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Taylor_Lawrence 5.10.19

Lawrence Taylor is greeted by his aunt, Tonya Oldham, after participating in the essential skills graduation ceremony at MacArthur High School on Friday. 

DECATUR – Linda Taylor calls her son, Lawrence, her “miracle baby.”

“He only weighed 1 pound when he was born,” she said. “And he's still my 'baby.'”

Lawrence graduated from MacArthur High School on Friday with two other students from the Essential Skills program, Jaden R. Stine and Rodney W. Walker, and he smiled ear-to-ear the entire time.

Essential Skills students are in small classes, with a small student-to-staff ratio, and the program focuses on communication development and functional skills, tailored to the abilities of the students.

Because these students are often in fragile health, and lack the stamina to get through the regular graduation ceremonies scheduled for May 18, they have their own ceremony, said Kathy Horath, executive director of Macon-Piatt Special Education District.

Students in Life Skills and Essential Skills programs can attend public schools until the day before their 22nd birthday and receive a certificate of completion when they leave school.

MacArthur Principal Cordell Ingram said that any time he has a tough day, all he has to do is visit the Essential Skills room and the students are sure to make him smile.

“One thing I was thinking of today is the power of love,” Ingram said. “It helps us see their ability instead of their disability. Parents, see the amazing things they can do instead of spending so much time focusing on what they can't do. When you have a tough day, look at your baby and know they've got abilities and promise and smile.”

Walker_Rodney 5.10.19

Family members prepare to take photos with Rodney Walker after the essential skills graduation ceremony at MacArthur High School on Friday.

Rodney W. Walker has spent much of the semester in full-time care, on a ventilator, and there was real concern he wouldn't be well enough to attend his own graduation, but he's a “fighter,” his mother, Gloria Hammock said.

“God is good,” Hammock said. “I've been praying for him.”

Rodney has been off the ventilator for a week and while he has to return to the nursing home for a little longer, he was able to attend with a nurse and was surrounded by family and friends taking his picture after the ceremony.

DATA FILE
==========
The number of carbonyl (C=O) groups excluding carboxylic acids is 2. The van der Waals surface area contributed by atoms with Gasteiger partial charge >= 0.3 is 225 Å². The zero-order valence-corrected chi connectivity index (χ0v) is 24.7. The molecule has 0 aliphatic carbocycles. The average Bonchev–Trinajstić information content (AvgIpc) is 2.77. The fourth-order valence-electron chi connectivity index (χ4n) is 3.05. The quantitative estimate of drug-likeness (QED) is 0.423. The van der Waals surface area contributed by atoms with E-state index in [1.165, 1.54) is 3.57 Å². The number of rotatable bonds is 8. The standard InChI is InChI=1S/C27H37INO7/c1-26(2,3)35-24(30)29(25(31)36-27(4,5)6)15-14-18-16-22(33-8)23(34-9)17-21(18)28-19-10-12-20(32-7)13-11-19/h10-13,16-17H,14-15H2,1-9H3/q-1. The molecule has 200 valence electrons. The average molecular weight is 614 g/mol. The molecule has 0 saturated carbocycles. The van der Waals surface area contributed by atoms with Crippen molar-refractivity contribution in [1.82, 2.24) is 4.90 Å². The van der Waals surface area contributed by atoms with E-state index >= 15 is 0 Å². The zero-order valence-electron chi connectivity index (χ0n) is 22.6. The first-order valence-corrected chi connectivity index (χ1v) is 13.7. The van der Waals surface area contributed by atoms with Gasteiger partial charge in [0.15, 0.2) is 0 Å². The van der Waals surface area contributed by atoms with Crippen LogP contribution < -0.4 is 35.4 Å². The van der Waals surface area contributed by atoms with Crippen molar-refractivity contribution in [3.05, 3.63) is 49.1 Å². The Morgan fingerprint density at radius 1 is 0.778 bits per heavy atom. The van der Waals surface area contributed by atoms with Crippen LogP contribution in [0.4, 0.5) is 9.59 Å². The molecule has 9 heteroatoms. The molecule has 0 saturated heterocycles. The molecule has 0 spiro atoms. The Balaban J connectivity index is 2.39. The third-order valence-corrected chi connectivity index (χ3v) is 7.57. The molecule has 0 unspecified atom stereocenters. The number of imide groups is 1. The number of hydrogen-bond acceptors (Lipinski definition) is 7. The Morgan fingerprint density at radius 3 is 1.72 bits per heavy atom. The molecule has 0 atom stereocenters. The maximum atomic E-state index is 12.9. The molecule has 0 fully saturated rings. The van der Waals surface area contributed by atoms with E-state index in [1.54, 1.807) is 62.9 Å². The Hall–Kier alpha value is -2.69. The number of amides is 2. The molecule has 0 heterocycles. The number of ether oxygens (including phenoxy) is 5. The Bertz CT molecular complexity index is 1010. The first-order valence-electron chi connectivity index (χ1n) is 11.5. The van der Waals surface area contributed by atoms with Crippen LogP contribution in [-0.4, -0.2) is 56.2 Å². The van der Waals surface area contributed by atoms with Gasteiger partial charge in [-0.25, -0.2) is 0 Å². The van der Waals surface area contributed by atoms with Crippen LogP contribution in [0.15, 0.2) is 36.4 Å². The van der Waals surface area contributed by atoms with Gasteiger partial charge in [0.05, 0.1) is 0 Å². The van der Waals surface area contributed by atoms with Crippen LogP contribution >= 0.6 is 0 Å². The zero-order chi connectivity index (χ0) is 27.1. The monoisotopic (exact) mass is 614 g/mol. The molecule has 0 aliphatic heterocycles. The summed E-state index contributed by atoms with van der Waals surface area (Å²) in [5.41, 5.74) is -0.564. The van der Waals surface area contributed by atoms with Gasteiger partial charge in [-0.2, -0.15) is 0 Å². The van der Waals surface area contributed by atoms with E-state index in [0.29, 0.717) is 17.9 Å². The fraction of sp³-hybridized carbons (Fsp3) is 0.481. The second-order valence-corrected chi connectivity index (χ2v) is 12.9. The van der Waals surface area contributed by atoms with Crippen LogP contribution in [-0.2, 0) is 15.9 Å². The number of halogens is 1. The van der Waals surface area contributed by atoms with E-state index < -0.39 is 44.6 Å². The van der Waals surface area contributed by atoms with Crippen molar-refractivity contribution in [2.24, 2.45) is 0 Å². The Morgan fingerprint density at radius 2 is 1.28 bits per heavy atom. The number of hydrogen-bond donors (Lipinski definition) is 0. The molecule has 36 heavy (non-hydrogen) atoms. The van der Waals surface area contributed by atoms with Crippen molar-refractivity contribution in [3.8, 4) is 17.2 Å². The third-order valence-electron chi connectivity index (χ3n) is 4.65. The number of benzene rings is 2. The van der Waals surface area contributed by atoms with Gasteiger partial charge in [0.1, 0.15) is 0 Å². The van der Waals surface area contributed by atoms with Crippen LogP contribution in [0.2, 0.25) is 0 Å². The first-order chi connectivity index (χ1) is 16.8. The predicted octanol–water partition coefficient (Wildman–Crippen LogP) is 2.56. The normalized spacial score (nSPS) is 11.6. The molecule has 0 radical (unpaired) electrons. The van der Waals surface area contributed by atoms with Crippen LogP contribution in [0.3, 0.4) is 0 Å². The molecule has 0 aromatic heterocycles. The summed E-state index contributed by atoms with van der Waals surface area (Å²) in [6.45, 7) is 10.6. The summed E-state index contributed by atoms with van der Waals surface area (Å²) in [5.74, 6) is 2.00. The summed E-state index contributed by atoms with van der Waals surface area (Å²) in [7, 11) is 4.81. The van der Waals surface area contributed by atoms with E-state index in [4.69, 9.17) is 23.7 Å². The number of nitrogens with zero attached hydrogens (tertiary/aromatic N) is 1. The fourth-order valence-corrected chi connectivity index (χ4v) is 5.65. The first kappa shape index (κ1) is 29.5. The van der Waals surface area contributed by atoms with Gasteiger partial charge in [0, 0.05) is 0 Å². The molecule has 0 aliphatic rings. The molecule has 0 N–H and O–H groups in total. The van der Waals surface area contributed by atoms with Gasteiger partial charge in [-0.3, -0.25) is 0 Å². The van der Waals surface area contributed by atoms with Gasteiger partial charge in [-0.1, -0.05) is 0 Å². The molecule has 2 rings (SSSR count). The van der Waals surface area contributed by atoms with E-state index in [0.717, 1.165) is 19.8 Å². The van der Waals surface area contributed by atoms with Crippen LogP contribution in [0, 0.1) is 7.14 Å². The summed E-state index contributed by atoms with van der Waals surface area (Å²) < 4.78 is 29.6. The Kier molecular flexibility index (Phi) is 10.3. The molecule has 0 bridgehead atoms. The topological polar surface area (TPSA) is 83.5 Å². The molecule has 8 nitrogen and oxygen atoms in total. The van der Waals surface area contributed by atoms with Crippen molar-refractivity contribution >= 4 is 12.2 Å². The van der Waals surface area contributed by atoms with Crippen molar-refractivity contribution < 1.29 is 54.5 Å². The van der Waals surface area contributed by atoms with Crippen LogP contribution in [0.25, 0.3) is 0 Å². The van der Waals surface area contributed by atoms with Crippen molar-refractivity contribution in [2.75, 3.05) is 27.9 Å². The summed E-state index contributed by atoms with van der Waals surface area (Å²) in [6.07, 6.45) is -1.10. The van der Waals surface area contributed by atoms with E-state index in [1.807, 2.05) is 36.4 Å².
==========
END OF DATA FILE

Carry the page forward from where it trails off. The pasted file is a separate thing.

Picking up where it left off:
One of his teachers, Chris Lipe, gave an emotional speech about how she would miss her “kids.” When she first returned to teaching special education, Lipe said, she was afraid of handling Rodney due to his health.

“Then one day his sister came in and flopped down beside him on a beanbag chair and handled him like a sack of potatoes,” Lipe said, as family and friends chuckled. “I wasn't afraid anymore to move him.” One of her happiest memories of teaching Rodney, she said, was the day he smiled at her, something he only does for people he loves.

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Teacher assistant Jan Pierce escorts Jaden Stine to the stage to get her diploma during the essential skills graduation ceremony at MacArthur High School on Friday. 

Cool and cloudy weather on Friday might have dampened the spirits of anyone else planning an outdoor picnic, but it didn't stop the Life Skills students from Eisenhower High School. The three seniors in that class celebrated with their classmates before they walk through the ceremony on May 18 with the rest of the Eisenhower seniors.

Life Skills students learn to count money, shop for groceries, cook, do laundry and other daily living skills, said Haley Garrison, one of the four teachers who works with the Eisenhower students. Another part of their education is vocational training, and through that, they work at jobs in locations like Good Samaritan Inn, the YMCA and the Lutheran School Association.

Gvon Goodman would like to study nursing and work in home health care, he said, though he's also interested in computers. He works at the LSA in the cafeteria, cleaning tables and doing other custodial duties.

“The picnic is pretty great,” Gvon said. “Everybody's having a fun time.”

“This is probably the coldest and dampest year (ever) for us,” teacher Barb Hausler said.

Roger Maglone has another semester to go before he's finished with school, but he celebrated at the picnic with Gvon and Clinton Jackson, the third Eisenhower graduate. Their teachers cooked hot dogs on a grill while the students played catch and other games and looked forward to the stacks of celebratory cupcakes waiting for them.

“I think (I want them to remember) all the good times they had with their friends, and hopefully, the life skills they learned from us,” teacher Haley Garrison said.

Contact Valerie Wells at (217) 421-7982. Follow her on Twitter: @modgirlreporter

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Education Reporter

Education reporter for the Herald & Review.

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